The men's movement has been around since the mid-Seventies, enabling men to debate the demands of feminism. Traditional anti-sexist men's groups still exist, although they are being challenged by other groups that focus on therapy, or which argue that men need to be liberated by finding their true, ``natural'' selves.
Harry Christian, a long-standing men's group member and sociology lecturer, is the author of The Making of Anti-sexist Men, which examines how men become involved in men's groups. He is worried at the way the movement has been diverted. ``The impression I have gained,'' he says, ``is that there is now an emphasis on therapeutic personal growth and New Age activism to the extent of losing the opposition to gender oppression.'' Therapy and liberation ideas may help individual men, but do little to change men in general, he argues.
``They may help some men get in touch with their feelings, which is part of the process of liberation for men. But I am suspicious really. I suspect it is part of a backlash against feminism,'' he says.
Men's groups are most effective, believes Mr Christian, if they focus on the dominant role of men in society, while also supporting men making changes on a personal level.
``Many men had a feeling for a long while they did not fit the conventional macho image. Groups give them moral support for being a bit different, rather than force them to apologise.
``I don't think the groups totally change the men involved. I don't think men would have joined unless they had already started to change. But it does help them not to make compromises, to tell them it is OK to have a softer side.''
Surprisingly, Mr Christian's research into men's groups suggests that those involved often come from manual work backgrounds. Indeed, there are increasing numbers of men's groups on council estates and even in mining villages.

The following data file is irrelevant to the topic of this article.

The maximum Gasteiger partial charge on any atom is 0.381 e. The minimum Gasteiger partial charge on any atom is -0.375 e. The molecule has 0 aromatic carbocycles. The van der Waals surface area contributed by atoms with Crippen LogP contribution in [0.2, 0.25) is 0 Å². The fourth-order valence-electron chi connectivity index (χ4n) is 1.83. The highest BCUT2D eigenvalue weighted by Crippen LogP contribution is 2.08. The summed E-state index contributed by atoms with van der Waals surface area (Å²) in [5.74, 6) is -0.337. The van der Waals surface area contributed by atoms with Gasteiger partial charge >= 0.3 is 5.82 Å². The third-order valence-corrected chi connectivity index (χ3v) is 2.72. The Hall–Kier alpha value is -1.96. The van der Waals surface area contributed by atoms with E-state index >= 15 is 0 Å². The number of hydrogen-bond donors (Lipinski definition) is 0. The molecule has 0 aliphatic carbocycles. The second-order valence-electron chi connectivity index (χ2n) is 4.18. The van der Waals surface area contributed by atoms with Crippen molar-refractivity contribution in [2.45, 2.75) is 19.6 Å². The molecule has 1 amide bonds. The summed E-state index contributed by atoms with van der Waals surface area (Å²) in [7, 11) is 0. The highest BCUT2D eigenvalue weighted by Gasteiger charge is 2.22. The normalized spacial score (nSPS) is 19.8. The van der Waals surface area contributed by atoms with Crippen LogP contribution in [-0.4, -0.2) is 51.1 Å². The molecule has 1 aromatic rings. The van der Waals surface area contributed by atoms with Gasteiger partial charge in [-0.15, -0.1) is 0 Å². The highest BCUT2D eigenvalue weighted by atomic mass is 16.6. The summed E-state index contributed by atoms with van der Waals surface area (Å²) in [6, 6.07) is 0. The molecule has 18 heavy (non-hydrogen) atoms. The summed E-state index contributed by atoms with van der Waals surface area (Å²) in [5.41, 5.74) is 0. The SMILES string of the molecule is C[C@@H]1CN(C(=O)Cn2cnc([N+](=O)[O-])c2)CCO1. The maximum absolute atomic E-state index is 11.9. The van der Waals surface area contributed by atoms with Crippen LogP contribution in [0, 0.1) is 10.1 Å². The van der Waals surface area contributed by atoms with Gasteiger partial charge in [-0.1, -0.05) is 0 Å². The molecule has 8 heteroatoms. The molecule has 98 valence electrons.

More significant than class is that family backgrounds of members are often non-traditional, with fathers bringing up the children or at least doing their fair share of domestic chores.
There is a growing tension between the groups who share Mr Christian's outlook and those who follow Robert Bly, an American who has inspired some to run off into the woods, hug trees, grow rugged beards and rediscover the manhood they feel stripped of by modern society. Or, as Nigel Larcombe of the anti-sexist magazine Achilles Heel puts it, ``look for their lost willy''. He believes their prime motivation is self-pity because women have fought back. ``They border on being misogynists,'' he says.
Some cynicism is directed towards pressure groups such as Families Need Fathers, whose support for men is perceived as being at the cost of women. ``Of course families need fathers, but not in the way they suggest,'' argues Mr Larcombe. ``The connection between what happens and why is missing.''
``There is a personal victim culture,'' adds David Jackson of the Nottingham Agenda, a men's group which provides counselling sessions and a telephone line for violent men. ``Families Need Fathers are saying `men are oppressed too', and are forming political rights groups against the Child Support Agency. Some men are very keen on revenge, angry at losing their children and partners, and are just sticking up for themselves.''
Whether men's groups are a force for good or bad depends on what happens inside them, and whether men can give the support to other men that more usually comes from women.
Over 10 years ago I was invited to become a founding member of a men's group, and it changed my life. When I joined I was emotionally confused, sexually inexperienced and unable to talk about personal problems. Other men in the group gave me reassurance, which eventually led to much greater self-confidence, as well as helping me to be sure what I believed in.
I am still emotionally confused, of course. My men's group has just helped me to realise that this is perfectly normal.
- The Making of Anti-sexist Men, by Harry Christian, is published by Routledge, as part of its ``Male Orders'' series.